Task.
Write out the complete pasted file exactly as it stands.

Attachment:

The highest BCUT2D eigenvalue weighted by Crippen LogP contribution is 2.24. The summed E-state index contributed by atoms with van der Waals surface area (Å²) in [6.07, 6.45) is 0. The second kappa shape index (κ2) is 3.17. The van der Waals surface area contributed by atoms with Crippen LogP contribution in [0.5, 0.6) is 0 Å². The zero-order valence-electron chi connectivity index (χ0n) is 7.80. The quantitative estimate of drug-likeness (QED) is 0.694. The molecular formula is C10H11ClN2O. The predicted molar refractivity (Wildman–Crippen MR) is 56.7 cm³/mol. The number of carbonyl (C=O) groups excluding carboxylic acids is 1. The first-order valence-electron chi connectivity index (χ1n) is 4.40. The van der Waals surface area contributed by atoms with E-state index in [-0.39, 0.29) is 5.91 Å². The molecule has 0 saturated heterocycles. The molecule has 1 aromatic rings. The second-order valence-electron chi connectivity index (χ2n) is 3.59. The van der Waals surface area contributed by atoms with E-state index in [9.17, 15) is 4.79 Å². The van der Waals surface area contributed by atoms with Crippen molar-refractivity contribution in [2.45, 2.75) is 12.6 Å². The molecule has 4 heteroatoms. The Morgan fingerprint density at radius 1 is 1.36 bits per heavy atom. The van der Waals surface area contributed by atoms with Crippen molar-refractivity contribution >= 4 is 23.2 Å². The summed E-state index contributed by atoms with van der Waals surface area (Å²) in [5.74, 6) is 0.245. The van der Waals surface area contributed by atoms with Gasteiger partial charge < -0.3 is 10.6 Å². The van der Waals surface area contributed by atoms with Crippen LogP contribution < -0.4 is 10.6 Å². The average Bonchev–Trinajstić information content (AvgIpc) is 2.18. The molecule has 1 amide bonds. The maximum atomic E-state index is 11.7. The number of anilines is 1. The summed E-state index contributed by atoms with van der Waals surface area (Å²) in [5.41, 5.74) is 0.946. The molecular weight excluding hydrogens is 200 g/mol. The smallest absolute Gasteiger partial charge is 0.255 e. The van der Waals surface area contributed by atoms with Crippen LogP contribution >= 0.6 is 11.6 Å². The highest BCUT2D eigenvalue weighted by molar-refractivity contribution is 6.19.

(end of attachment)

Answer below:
The highest BCUT2D eigenvalue weighted by Crippen LogP contribution is 2.24. The summed E-state index contributed by atoms with van der Waals surface area (Å²) in [6.07, 6.45) is 0. The second kappa shape index (κ2) is 3.17. The van der Waals surface area contributed by atoms with Crippen LogP contribution in [0.5, 0.6) is 0 Å². The zero-order valence-electron chi connectivity index (χ0n) is 7.80. The quantitative estimate of drug-likeness (QED) is 0.694. The molecular formula is C10H11ClN2O. The predicted molar refractivity (Wildman–Crippen MR) is 56.7 cm³/mol. The number of carbonyl (C=O) groups excluding carboxylic acids is 1. The first-order valence-electron chi connectivity index (χ1n) is 4.40. The van der Waals surface area contributed by atoms with E-state index in [-0.39, 0.29) is 5.91 Å². The molecule has 0 saturated heterocycles. The molecule has 1 aromatic rings. The second-order valence-electron chi connectivity index (χ2n) is 3.59. The van der Waals surface area contributed by atoms with E-state index in [9.17, 15) is 4.79 Å². The van der Waals surface area contributed by atoms with Crippen molar-refractivity contribution in [2.45, 2.75) is 12.6 Å². The molecule has 4 heteroatoms. The Morgan fingerprint density at radius 1 is 1.36 bits per heavy atom. The van der Waals surface area contributed by atoms with Crippen molar-refractivity contribution >= 4 is 23.2 Å². The summed E-state index contributed by atoms with van der Waals surface area (Å²) in [5.74, 6) is 0.245. The van der Waals surface area contributed by atoms with Gasteiger partial charge < -0.3 is 10.6 Å². The van der Waals surface area contributed by atoms with Crippen LogP contribution < -0.4 is 10.6 Å². The average Bonchev–Trinajstić information content (AvgIpc) is 2.18. The molecule has 1 amide bonds. The maximum atomic E-state index is 11.7. The number of anilines is 1. The summed E-state index contributed by atoms with van der Waals surface area (Å²) in [5.41, 5.74) is 0.946. The molecular weight excluding hydrogens is 200 g/mol. The smallest absolute Gasteiger partial charge is 0.255 e. The van der Waals surface area contributed by atoms with Crippen LogP contribution >= 0.6 is 11.6 Å². The highest BCUT2D eigenvalue weighted by molar-refractivity contribution is 6.19.